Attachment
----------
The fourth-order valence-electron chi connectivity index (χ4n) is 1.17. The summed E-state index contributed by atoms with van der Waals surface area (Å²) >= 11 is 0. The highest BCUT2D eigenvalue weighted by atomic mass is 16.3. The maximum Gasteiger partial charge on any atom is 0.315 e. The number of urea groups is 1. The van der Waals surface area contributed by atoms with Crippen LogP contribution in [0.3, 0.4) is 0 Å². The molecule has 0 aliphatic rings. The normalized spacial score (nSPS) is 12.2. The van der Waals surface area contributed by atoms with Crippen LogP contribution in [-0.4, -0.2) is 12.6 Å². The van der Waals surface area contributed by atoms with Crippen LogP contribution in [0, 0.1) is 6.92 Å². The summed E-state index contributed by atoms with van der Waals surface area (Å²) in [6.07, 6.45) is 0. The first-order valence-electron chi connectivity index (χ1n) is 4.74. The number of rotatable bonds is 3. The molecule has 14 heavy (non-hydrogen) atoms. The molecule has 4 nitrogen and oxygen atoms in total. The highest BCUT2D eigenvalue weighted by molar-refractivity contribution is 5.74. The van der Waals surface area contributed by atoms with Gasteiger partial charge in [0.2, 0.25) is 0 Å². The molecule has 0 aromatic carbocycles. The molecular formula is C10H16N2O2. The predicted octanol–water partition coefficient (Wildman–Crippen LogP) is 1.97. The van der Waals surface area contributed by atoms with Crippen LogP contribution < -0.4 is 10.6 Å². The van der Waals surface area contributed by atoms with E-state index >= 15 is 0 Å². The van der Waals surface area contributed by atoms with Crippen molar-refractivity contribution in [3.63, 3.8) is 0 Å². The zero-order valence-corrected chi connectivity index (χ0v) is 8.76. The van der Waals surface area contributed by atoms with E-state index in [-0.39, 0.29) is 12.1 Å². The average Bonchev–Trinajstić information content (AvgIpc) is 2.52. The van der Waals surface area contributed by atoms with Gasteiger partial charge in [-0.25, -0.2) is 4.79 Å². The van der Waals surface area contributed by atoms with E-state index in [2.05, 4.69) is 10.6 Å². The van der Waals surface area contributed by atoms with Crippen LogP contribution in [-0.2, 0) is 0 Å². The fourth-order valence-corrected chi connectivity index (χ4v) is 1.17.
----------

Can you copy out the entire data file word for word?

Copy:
The fourth-order valence-electron chi connectivity index (χ4n) is 1.17. The summed E-state index contributed by atoms with van der Waals surface area (Å²) >= 11 is 0. The highest BCUT2D eigenvalue weighted by atomic mass is 16.3. The maximum Gasteiger partial charge on any atom is 0.315 e. The number of urea groups is 1. The van der Waals surface area contributed by atoms with Crippen LogP contribution in [0.3, 0.4) is 0 Å². The molecule has 0 aliphatic rings. The normalized spacial score (nSPS) is 12.2. The van der Waals surface area contributed by atoms with Crippen LogP contribution in [-0.4, -0.2) is 12.6 Å². The van der Waals surface area contributed by atoms with Crippen LogP contribution in [0, 0.1) is 6.92 Å². The summed E-state index contributed by atoms with van der Waals surface area (Å²) in [6.07, 6.45) is 0. The first-order valence-electron chi connectivity index (χ1n) is 4.74. The number of rotatable bonds is 3. The molecule has 14 heavy (non-hydrogen) atoms. The molecule has 4 nitrogen and oxygen atoms in total. The highest BCUT2D eigenvalue weighted by molar-refractivity contribution is 5.74. The van der Waals surface area contributed by atoms with Gasteiger partial charge in [0.2, 0.25) is 0 Å². The molecule has 0 aromatic carbocycles. The molecular formula is C10H16N2O2. The predicted octanol–water partition coefficient (Wildman–Crippen LogP) is 1.97. The van der Waals surface area contributed by atoms with Crippen LogP contribution < -0.4 is 10.6 Å². The van der Waals surface area contributed by atoms with E-state index >= 15 is 0 Å². The van der Waals surface area contributed by atoms with Crippen molar-refractivity contribution in [3.63, 3.8) is 0 Å². The zero-order valence-corrected chi connectivity index (χ0v) is 8.76. The van der Waals surface area contributed by atoms with E-state index in [-0.39, 0.29) is 12.1 Å². The average Bonchev–Trinajstić information content (AvgIpc) is 2.52. The van der Waals surface area contributed by atoms with Gasteiger partial charge in [-0.25, -0.2) is 4.79 Å². The van der Waals surface area contributed by atoms with E-state index in [2.05, 4.69) is 10.6 Å². The van der Waals surface area contributed by atoms with Crippen LogP contribution in [-0.2, 0) is 0 Å². The fourth-order valence-corrected chi connectivity index (χ4v) is 1.17.